FIRST_ROWS in 9i


Before 9i, the optimizer methods available were

(You could argue that CHOOSE is a 'mode', but in reality is a simply a preliminary decision on whether to use ALL_ROWS or RULE).

In 9i, some more flexibility between the two extremes of ALL_ROWS and FIRST_ROWS have been introduced. These are:

However, there are some important distinctions to make here. The traditional 'FIRST_ROWS' parameter is not a genuine cost-based option, more a hybrid between the rule and cost. This can be observed via the following example:

SQL> select * from demo where x < 100;

The explain plan of which is:

PLAN
-------------------------------------------------------------
  SELECT STATEMENT  (OPTIMIZER=CHOOSE)   (COST=62) (ROWS=99)
    TABLE ACCESS FULL DEMO (COST=62) (ROWS=99)

SQL> alter session set optimizer_goal = first_rows;

SQL> select * from demo where x < 100;

The explain plan is now transformed to:

PLAN
-----------------------------------------------------------------
  SELECT STATEMENT  (OPTIMIZER=FIRST_ROWS)   (COST=102) (ROWS=99)
    TABLE ACCESS BY INDEX ROWID DEMO (COST=102) (ROWS=99)
      INDEX RANGE SCAN DEMO_IX (COST=2) (ROWS=99)

Notice that the optimizer has chosen a path with a HIGHER cost, so in the case of first_rows, it is not solely the cost that plays a part as a determining factor.

Let us move onto 9i then. You could quite naturally assume that the FIRST_ROWS_1 is the same as FIRST_ROWS, but this is NOT the case. All of the new optimizer modes use the cost calculation and no other heuristics. In fact, it would appear that the optimizer simply uses the 'n' in FIRST_ROWS_n as an important driver in determining cardinalities for query result sets.

For example, lets look back at the original query. (I've lowered db_file_multiblock_read_count to lean toward indexes in all cases to give some consistency to the output).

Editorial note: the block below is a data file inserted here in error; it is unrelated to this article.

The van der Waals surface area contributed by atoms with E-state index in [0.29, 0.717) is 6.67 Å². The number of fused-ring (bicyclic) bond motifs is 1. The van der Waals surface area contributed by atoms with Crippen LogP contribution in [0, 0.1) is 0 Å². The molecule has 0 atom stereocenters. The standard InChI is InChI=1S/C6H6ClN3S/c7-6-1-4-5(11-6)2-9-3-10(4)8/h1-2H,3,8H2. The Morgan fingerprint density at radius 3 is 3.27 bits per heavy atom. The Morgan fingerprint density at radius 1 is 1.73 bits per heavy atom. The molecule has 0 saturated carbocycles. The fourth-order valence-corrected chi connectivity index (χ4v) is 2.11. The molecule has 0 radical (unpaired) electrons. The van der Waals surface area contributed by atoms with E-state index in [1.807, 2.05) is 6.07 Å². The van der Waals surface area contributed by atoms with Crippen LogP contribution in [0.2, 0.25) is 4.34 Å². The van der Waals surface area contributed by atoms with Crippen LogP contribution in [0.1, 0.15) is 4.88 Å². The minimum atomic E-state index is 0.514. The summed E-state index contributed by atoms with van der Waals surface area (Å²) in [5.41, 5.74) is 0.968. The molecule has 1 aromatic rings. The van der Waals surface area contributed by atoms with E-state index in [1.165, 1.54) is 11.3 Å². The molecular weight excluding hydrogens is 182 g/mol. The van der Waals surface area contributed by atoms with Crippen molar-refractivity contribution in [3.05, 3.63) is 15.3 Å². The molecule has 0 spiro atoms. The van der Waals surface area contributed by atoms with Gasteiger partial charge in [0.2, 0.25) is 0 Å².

SQL> alter session set optimizer_goal = choose;

SQL> select * from demo where x < 200;

PLAN
---------------------------------------------------------------
  SELECT STATEMENT  (OPTIMIZER=CHOOSE)   (COST=202) (ROWS=199)
    TABLE ACCESS BY INDEX ROWID DEMO (COST=202) (ROWS=199)
      INDEX RANGE SCAN DEMO_IX (COST=2) (ROWS=199)

In my case, the cardinality of 199 is pretty accurate since I've got 1 row per value of X (from 1 to 1000). Now lets look at what happens with the new optmizer modes:

SQL> alter session set optimizer_mode = first_rows_10;

SQL> select * from demo where x < 200;

PLAN
----------------------------------------------------------------
  SELECT STATEMENT  (OPTIMIZER=FIRST_ROWS)   (COST=13) (ROWS=10)
    TABLE ACCESS BY INDEX ROWID DEMO (COST=13) (ROWS=10)
      INDEX RANGE SCAN DEMO_IX (COST=2) (ROWS=10)

SQL> alter session set optimizer_mode = first_rows_100;

SQL> select * from demo where x < 200;

PLAN
-------------------------------------------------------------------
  SELECT STATEMENT  (OPTIMIZER=FIRST_ROWS)   (COST=103) (ROWS=100)
    TABLE ACCESS BY INDEX ROWID DEMO (COST=103) (ROWS=100)
      INDEX RANGE SCAN DEMO_IX (COST=2) (ROWS=100)

So we can start to see the methodology at work here. The optimizer is "taking our word" in that, (independent of what the table statistics imply), it will only need to use the first 'n' rows in the relevant source. It is a true cost adjustment rather than a change to the optimization scheme (as the original FIRST_ROWS is)